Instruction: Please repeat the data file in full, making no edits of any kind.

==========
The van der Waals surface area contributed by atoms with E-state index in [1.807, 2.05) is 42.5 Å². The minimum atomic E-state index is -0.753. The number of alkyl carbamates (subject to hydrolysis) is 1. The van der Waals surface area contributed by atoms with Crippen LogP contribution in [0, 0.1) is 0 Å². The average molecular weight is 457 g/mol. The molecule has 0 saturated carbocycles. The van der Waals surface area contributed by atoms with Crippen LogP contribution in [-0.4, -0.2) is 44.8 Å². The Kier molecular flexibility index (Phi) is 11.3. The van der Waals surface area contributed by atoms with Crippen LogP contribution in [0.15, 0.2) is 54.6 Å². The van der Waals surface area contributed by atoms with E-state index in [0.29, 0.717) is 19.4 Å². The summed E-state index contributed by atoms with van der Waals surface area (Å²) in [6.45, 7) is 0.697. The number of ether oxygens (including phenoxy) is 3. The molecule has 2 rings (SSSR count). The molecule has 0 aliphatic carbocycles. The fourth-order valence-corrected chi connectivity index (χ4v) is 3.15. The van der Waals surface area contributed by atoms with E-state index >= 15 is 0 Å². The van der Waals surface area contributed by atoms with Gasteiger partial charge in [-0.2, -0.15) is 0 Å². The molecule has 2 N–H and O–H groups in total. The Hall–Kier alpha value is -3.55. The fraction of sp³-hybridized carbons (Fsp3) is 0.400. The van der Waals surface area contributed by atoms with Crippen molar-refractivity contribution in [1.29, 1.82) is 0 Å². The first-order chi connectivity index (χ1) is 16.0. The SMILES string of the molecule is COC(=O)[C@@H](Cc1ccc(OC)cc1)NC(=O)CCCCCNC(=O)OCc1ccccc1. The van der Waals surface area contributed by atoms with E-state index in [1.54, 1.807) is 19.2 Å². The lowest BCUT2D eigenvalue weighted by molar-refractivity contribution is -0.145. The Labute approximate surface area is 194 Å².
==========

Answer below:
The van der Waals surface area contributed by atoms with E-state index in [1.807, 2.05) is 42.5 Å². The minimum atomic E-state index is -0.753. The number of alkyl carbamates (subject to hydrolysis) is 1. The van der Waals surface area contributed by atoms with Crippen LogP contribution in [0, 0.1) is 0 Å². The average molecular weight is 457 g/mol. The molecule has 0 saturated carbocycles. The van der Waals surface area contributed by atoms with Crippen LogP contribution in [-0.4, -0.2) is 44.8 Å². The Kier molecular flexibility index (Phi) is 11.3. The van der Waals surface area contributed by atoms with Crippen LogP contribution in [0.15, 0.2) is 54.6 Å². The van der Waals surface area contributed by atoms with E-state index in [0.29, 0.717) is 19.4 Å². The summed E-state index contributed by atoms with van der Waals surface area (Å²) in [6.45, 7) is 0.697. The number of ether oxygens (including phenoxy) is 3. The molecule has 2 rings (SSSR count). The molecule has 0 aliphatic carbocycles. The fourth-order valence-corrected chi connectivity index (χ4v) is 3.15. The van der Waals surface area contributed by atoms with E-state index >= 15 is 0 Å². The van der Waals surface area contributed by atoms with Gasteiger partial charge in [-0.2, -0.15) is 0 Å². The molecule has 2 N–H and O–H groups in total. The Hall–Kier alpha value is -3.55. The fraction of sp³-hybridized carbons (Fsp3) is 0.400. The van der Waals surface area contributed by atoms with Crippen molar-refractivity contribution in [1.29, 1.82) is 0 Å². The first-order chi connectivity index (χ1) is 16.0. The SMILES string of the molecule is COC(=O)[C@@H](Cc1ccc(OC)cc1)NC(=O)CCCCCNC(=O)OCc1ccccc1. The van der Waals surface area contributed by atoms with E-state index in [1.54, 1.807) is 19.2 Å². The lowest BCUT2D eigenvalue weighted by molar-refractivity contribution is -0.145. The Labute approximate surface area is 194 Å².